April 27, 1977: Hector Cruz leads Cardinals’ landslide over Cubs

This article was written by Richard Cuicchi

Hector Cruz (TRADING CARD DB)It was a short day’s work for Hector “Heity” Cruz on April 27, 1977, but he got a lot done as one of the offensive stars for the St. Louis Cardinals in their 21-3 rout of the Chicago Cubs. Cruz’s accomplishments in only six innings included three hits and two walks in five plate appearances, three runs scored, and four RBIs; and then manager Vern Rapp gave him the rest of the day off.

However, it was a day that Cubs pitchers, as well as the 9,248 fans in Wrigley Field, would just as soon have forgotten, as the hurlers were battered by a Cardinals lineup that banged out 19 hits. Also, the Cubs played a sloppy game that included eight walks, five errors, a hit batsman, and a passed ball. Perhaps the pitchers’ only consolation was that the high-scoring game took only a little over 2½ hours to complete.

The Cardinals hadn’t scored this many runs in a game since August 2, 1948, when they walloped the New York Giants at the Polo Grounds, 21-5. In that contest, the Cardinals feasted on home runs by Stan Musial, Marty Marion, Erv Dusak, and Whitey Kurowski, while Del Wilber drove in five runs.

The current Cardinals assault consisted of only one home run, but featured six doubles off four Cubs pitchers. Five errors by the home team also contributed to the debacle.

The Cardinals were .008 percentage points behind Pittsburgh for first place in the NL East Division. They had just suffered a three-game losing streak while the Cubs were riding a three-game winning streak that included a 4-1 win over the Cardinals the day before.

Cubs manager Herman Franks gave the starting assignment to rookie right-hander Mike Krukow, who had failed to get past five innings in his first three starts of the season. Coming into the game he had posted a whopping 13.03 ERA.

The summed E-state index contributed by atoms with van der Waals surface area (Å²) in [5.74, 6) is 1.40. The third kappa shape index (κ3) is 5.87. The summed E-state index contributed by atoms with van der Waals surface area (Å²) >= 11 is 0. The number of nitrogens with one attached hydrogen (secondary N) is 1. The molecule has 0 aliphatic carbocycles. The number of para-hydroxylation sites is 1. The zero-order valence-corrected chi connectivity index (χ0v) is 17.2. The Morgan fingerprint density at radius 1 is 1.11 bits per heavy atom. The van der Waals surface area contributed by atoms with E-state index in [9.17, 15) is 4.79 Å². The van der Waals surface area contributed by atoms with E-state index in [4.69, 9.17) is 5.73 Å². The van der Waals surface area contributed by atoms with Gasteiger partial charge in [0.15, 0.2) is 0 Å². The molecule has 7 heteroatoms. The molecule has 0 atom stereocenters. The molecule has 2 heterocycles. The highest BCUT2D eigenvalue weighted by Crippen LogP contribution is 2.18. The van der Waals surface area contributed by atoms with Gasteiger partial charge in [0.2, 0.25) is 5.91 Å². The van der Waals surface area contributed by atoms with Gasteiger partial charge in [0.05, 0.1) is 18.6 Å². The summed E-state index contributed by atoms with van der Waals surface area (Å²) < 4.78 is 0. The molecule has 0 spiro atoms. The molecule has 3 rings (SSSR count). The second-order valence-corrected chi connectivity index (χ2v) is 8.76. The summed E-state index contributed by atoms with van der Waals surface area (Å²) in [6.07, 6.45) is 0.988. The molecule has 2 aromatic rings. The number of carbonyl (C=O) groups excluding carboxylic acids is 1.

On the other hand, Cardinals starting pitcher John Denny had been unbeaten in his first four starts of the season. He was the first National League pitcher to attain four wins and held a 2.81 ERA. He appeared to be on his way to another fine season, after leading the National League in ERA the year before. It had earned him a new three-year contract worth over $300,000.1

The Cardinals led off the game with singles by Lou Brock and Garry Templeton. After walks to Bake McBride and Cruz, Franks sent the struggling Krukow to an early shower and replaced him with another rookie, Willie Hernandez. Ted Simmons singled to center field, scoring Templeton and McBride, while Cruz was also able to score on the play from an error by center fielder Jerry Morales. The Cardinals batted around in the inning.

Hernandez ran into his own trouble in the second inning. Doubles by Templeton and Cruz yielded another run, and then a single by Keith Hernandez scored Cruz and increased the Cardinals’ lead to 6-0.

Burly right-hander Paul Reuschel seemed to get things under control for Cubs pitchers as he gave up only one single to the seven batters he faced in the third and fourth innings. In the meantime, the Cubs got a run on the board when Jose Cardenal hit a solo home run off Denny in the third inning.

Jim Todd replaced Reuschel to start the fifth inning, and the Cardinals’ onslaught continued over the next two innings. With the bases loaded, Brock singled in two runs. Templeton recorded his second double of the game, which scored a run. With the bases full again, Cruz’s walk produced an easy run. The Cardinals piled on three more scores on Simmons’s single with the bases loaded and an error by shortstop Ivan de Jesus on the play. Keith Hernandez’s single scored Simmons for the Cardinals’ eighth run of the inning making the score 14-1. The Cardinals sent 12 batters to the plate during the process.